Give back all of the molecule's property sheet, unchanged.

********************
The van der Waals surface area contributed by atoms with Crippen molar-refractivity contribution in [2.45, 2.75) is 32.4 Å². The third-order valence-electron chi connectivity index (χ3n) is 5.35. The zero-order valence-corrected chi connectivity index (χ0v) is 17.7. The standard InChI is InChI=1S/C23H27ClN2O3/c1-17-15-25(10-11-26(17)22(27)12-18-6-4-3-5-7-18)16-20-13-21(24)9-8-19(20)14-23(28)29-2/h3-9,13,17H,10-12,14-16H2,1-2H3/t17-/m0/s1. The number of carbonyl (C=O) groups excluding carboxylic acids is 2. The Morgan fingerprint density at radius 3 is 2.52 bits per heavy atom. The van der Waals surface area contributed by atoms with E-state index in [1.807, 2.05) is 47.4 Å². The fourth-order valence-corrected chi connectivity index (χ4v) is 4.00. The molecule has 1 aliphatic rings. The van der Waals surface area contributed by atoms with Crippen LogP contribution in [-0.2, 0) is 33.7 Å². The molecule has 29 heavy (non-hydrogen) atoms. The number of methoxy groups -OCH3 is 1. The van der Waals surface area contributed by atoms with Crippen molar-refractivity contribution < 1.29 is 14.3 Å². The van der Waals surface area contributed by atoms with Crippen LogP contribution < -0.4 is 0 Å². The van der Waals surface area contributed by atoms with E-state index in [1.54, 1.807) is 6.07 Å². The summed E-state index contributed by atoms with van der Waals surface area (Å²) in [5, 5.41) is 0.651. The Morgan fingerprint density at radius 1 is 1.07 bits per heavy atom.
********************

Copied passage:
The van der Waals surface area contributed by atoms with Crippen molar-refractivity contribution in [2.45, 2.75) is 32.4 Å². The third-order valence-electron chi connectivity index (χ3n) is 5.35. The zero-order valence-corrected chi connectivity index (χ0v) is 17.7. The standard InChI is InChI=1S/C23H27ClN2O3/c1-17-15-25(10-11-26(17)22(27)12-18-6-4-3-5-7-18)16-20-13-21(24)9-8-19(20)14-23(28)29-2/h3-9,13,17H,10-12,14-16H2,1-2H3/t17-/m0/s1. The number of carbonyl (C=O) groups excluding carboxylic acids is 2. The Morgan fingerprint density at radius 3 is 2.52 bits per heavy atom. The van der Waals surface area contributed by atoms with E-state index in [1.807, 2.05) is 47.4 Å². The fourth-order valence-corrected chi connectivity index (χ4v) is 4.00. The molecule has 1 aliphatic rings. The van der Waals surface area contributed by atoms with Crippen LogP contribution in [-0.2, 0) is 33.7 Å². The molecule has 29 heavy (non-hydrogen) atoms. The number of methoxy groups -OCH3 is 1. The van der Waals surface area contributed by atoms with Crippen molar-refractivity contribution < 1.29 is 14.3 Å². The van der Waals surface area contributed by atoms with Crippen LogP contribution < -0.4 is 0 Å². The van der Waals surface area contributed by atoms with E-state index in [1.54, 1.807) is 6.07 Å². The summed E-state index contributed by atoms with van der Waals surface area (Å²) in [5, 5.41) is 0.651. The Morgan fingerprint density at radius 1 is 1.07 bits per heavy atom.